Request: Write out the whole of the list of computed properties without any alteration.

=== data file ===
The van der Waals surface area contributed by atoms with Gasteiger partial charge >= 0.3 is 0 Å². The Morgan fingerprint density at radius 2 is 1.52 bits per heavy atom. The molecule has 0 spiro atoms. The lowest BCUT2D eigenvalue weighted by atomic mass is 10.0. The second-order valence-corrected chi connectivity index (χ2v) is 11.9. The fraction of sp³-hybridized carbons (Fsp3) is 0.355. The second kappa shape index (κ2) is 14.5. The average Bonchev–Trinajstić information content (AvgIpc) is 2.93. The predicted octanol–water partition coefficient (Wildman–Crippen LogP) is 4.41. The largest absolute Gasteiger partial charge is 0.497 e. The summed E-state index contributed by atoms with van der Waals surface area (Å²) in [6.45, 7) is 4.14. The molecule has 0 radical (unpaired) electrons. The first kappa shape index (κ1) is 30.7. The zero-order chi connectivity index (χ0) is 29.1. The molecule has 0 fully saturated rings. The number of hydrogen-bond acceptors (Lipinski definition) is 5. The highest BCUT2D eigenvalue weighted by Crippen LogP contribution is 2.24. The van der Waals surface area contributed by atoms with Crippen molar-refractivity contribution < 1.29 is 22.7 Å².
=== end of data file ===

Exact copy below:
The van der Waals surface area contributed by atoms with Gasteiger partial charge >= 0.3 is 0 Å². The Morgan fingerprint density at radius 2 is 1.52 bits per heavy atom. The molecule has 0 spiro atoms. The lowest BCUT2D eigenvalue weighted by atomic mass is 10.0. The second-order valence-corrected chi connectivity index (χ2v) is 11.9. The fraction of sp³-hybridized carbons (Fsp3) is 0.355. The second kappa shape index (κ2) is 14.5. The average Bonchev–Trinajstić information content (AvgIpc) is 2.93. The predicted octanol–water partition coefficient (Wildman–Crippen LogP) is 4.41. The largest absolute Gasteiger partial charge is 0.497 e. The summed E-state index contributed by atoms with van der Waals surface area (Å²) in [6.45, 7) is 4.14. The molecule has 0 radical (unpaired) electrons. The first kappa shape index (κ1) is 30.7. The zero-order chi connectivity index (χ0) is 29.1. The molecule has 0 fully saturated rings. The number of hydrogen-bond acceptors (Lipinski definition) is 5. The highest BCUT2D eigenvalue weighted by Crippen LogP contribution is 2.24. The van der Waals surface area contributed by atoms with Crippen molar-refractivity contribution < 1.29 is 22.7 Å².